For G.O.P., Support for Israel Becomes New Litmus Test

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tags: Israel, Republicans



Republican presidents like Dwight D. Eisenhower, Richard M. Nixon and George Bush were not always seen as unequivocally supportive of Israel. For decades, throughout the Cold War especially, Republican leaders were viewed as close to anti-Communist Arab allies and the oil industry. They presided over a predominantly Protestant electoral base while Democrats assembled a more urban coalition with lopsided support from American Jews. Even when Republican presidents supported Israel, they also openly quarreled with its leadership at times, much as Democratic presidents did.

Eisenhower pressured Israel to withdraw from Egypt after it sent troops into Sinai in 1956 with the support of Britain and France in an effort to secure the Suez Canal and topple the government of President Gamal Abdel Nasser.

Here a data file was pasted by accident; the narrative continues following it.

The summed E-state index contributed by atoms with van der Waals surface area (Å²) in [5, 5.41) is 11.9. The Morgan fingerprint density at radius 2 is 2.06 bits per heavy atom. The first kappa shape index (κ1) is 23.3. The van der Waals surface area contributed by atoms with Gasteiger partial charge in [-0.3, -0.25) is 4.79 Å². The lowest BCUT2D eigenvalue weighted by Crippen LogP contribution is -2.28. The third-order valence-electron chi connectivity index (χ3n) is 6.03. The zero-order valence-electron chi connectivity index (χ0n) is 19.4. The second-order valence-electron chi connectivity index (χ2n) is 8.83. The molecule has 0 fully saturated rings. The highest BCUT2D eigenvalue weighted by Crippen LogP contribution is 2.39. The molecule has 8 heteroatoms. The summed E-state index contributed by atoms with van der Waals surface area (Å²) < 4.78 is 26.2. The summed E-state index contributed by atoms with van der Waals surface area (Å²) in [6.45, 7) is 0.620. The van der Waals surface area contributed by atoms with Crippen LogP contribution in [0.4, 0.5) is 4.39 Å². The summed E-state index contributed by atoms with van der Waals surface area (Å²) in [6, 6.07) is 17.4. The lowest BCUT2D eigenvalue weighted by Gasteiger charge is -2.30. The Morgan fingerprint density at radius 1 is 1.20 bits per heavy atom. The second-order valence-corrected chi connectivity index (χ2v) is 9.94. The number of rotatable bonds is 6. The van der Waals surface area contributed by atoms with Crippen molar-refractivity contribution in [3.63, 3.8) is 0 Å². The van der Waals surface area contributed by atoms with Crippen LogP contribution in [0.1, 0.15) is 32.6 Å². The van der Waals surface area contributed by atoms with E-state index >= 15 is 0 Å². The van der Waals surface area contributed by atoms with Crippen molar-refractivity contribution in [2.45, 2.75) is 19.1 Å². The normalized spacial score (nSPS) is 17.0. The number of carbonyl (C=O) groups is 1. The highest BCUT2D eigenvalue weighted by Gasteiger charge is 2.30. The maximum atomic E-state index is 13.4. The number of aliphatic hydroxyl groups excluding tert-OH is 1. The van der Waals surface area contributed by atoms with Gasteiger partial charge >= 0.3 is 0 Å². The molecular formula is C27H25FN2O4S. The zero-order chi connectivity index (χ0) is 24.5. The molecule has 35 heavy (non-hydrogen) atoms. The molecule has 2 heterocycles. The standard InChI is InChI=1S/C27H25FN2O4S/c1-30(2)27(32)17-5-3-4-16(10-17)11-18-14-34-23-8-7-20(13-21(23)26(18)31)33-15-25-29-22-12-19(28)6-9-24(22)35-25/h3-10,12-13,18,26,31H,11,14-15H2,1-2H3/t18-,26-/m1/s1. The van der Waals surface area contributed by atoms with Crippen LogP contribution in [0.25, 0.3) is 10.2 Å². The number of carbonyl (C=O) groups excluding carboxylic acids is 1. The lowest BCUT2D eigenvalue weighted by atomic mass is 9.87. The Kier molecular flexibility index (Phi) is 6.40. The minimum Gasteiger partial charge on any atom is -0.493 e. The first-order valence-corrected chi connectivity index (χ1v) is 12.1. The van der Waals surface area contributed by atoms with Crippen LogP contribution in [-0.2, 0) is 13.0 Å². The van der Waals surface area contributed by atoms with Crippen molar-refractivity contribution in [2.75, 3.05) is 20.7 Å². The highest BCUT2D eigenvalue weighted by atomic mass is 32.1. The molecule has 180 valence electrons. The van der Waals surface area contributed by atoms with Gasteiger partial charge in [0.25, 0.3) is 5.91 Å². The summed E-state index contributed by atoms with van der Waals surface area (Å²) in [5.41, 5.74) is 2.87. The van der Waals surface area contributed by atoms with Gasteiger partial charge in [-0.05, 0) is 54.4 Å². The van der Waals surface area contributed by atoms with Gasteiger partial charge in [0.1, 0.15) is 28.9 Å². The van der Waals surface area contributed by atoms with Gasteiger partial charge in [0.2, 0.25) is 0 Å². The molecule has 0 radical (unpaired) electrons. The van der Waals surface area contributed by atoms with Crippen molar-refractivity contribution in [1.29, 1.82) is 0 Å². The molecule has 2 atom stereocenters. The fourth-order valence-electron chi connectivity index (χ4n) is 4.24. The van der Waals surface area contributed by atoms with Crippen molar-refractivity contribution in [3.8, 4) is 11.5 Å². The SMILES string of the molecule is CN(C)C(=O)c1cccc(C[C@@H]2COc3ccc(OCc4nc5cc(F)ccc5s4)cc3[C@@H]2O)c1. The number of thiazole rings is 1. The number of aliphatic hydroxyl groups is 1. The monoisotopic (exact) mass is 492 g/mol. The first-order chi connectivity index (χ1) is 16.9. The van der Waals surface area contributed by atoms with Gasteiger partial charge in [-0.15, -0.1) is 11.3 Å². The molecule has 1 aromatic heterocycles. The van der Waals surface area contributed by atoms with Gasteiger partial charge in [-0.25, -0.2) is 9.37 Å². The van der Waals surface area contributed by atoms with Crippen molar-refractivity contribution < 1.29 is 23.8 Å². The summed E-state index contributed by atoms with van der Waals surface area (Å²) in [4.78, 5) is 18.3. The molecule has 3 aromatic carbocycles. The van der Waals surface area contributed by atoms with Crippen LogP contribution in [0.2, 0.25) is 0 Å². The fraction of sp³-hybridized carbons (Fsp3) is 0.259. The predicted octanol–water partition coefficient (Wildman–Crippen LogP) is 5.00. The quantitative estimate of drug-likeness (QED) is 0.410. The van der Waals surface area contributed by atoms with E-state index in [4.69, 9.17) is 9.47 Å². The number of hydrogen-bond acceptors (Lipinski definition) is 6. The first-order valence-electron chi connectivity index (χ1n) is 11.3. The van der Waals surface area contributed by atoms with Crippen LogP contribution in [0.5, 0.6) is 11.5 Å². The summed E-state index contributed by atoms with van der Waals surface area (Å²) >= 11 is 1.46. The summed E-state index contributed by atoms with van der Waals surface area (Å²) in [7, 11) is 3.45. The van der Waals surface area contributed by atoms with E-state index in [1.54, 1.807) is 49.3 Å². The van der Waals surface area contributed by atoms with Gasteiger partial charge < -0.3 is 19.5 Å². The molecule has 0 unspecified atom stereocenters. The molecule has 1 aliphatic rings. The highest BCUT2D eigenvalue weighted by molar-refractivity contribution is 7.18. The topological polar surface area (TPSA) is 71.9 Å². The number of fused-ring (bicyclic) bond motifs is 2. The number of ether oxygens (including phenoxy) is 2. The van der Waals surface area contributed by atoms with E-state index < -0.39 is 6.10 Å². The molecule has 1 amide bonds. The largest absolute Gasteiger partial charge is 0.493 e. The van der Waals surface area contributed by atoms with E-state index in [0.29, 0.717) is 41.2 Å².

President Ronald Reagan defied Israeli objections to sell Awacs reconnaissance planes to Saudi Arabia and supported a United Nations resolution condemning Israel after it bombed a nuclear plant under construction in Iraq without telling the United States first. His successor suspended $10 billion in loan guarantees to Israel after it expanded housing settlements in occupied territories.

As secretary of state, Mr. Baker gave a speech to the American Israel Public Affairs Committee, or Aipac, calling on all sides in the Middle East conflict to face hard truths, including Israel, which he said should stop settlement activity. Mr. Baker even barred Mr. Netanyahu, then a deputy foreign minister, from the State Department building after the Israeli called American policy dishonest.

“It is a different Republican Party from those days,” said Dennis B. Ross, who worked as a top adviser to Mr. Baker at the time and later went on to work for Mr. Obama on Middle East issues. “When Baker made his Aipac speech that was seen as so tough at the time in 1989, he drew little criticism from Republicans.”




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